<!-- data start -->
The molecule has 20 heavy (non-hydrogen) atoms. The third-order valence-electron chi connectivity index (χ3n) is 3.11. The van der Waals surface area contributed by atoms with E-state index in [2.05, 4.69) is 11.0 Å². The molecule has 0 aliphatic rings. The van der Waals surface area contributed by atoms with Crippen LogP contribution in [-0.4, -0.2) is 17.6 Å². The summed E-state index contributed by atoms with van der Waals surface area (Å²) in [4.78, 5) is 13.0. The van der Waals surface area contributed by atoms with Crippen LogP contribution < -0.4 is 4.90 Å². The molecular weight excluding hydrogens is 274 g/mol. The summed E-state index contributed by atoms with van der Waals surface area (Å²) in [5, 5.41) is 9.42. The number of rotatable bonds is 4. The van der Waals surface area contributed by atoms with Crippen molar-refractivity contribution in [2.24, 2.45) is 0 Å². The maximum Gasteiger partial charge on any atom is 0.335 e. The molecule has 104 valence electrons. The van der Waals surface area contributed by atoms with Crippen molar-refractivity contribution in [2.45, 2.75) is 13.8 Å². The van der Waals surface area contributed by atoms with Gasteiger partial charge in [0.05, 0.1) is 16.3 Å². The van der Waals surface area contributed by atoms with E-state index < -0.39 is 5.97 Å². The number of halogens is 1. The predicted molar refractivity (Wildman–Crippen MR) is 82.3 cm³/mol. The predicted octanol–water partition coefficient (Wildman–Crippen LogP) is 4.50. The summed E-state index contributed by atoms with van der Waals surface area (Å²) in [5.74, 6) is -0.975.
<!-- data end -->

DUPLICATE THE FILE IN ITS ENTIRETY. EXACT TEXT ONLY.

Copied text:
The molecule has 20 heavy (non-hydrogen) atoms. The third-order valence-electron chi connectivity index (χ3n) is 3.11. The van der Waals surface area contributed by atoms with E-state index in [2.05, 4.69) is 11.0 Å². The molecule has 0 aliphatic rings. The van der Waals surface area contributed by atoms with Crippen LogP contribution in [-0.4, -0.2) is 17.6 Å². The summed E-state index contributed by atoms with van der Waals surface area (Å²) in [4.78, 5) is 13.0. The van der Waals surface area contributed by atoms with Crippen LogP contribution < -0.4 is 4.90 Å². The molecular weight excluding hydrogens is 274 g/mol. The summed E-state index contributed by atoms with van der Waals surface area (Å²) in [5, 5.41) is 9.42. The number of rotatable bonds is 4. The van der Waals surface area contributed by atoms with Crippen molar-refractivity contribution in [2.24, 2.45) is 0 Å². The maximum Gasteiger partial charge on any atom is 0.335 e. The molecule has 104 valence electrons. The van der Waals surface area contributed by atoms with Crippen molar-refractivity contribution in [2.45, 2.75) is 13.8 Å². The van der Waals surface area contributed by atoms with Gasteiger partial charge in [0.05, 0.1) is 16.3 Å². The van der Waals surface area contributed by atoms with E-state index < -0.39 is 5.97 Å². The number of halogens is 1. The predicted molar refractivity (Wildman–Crippen MR) is 82.3 cm³/mol. The predicted octanol–water partition coefficient (Wildman–Crippen LogP) is 4.50. The summed E-state index contributed by atoms with van der Waals surface area (Å²) in [5.74, 6) is -0.975.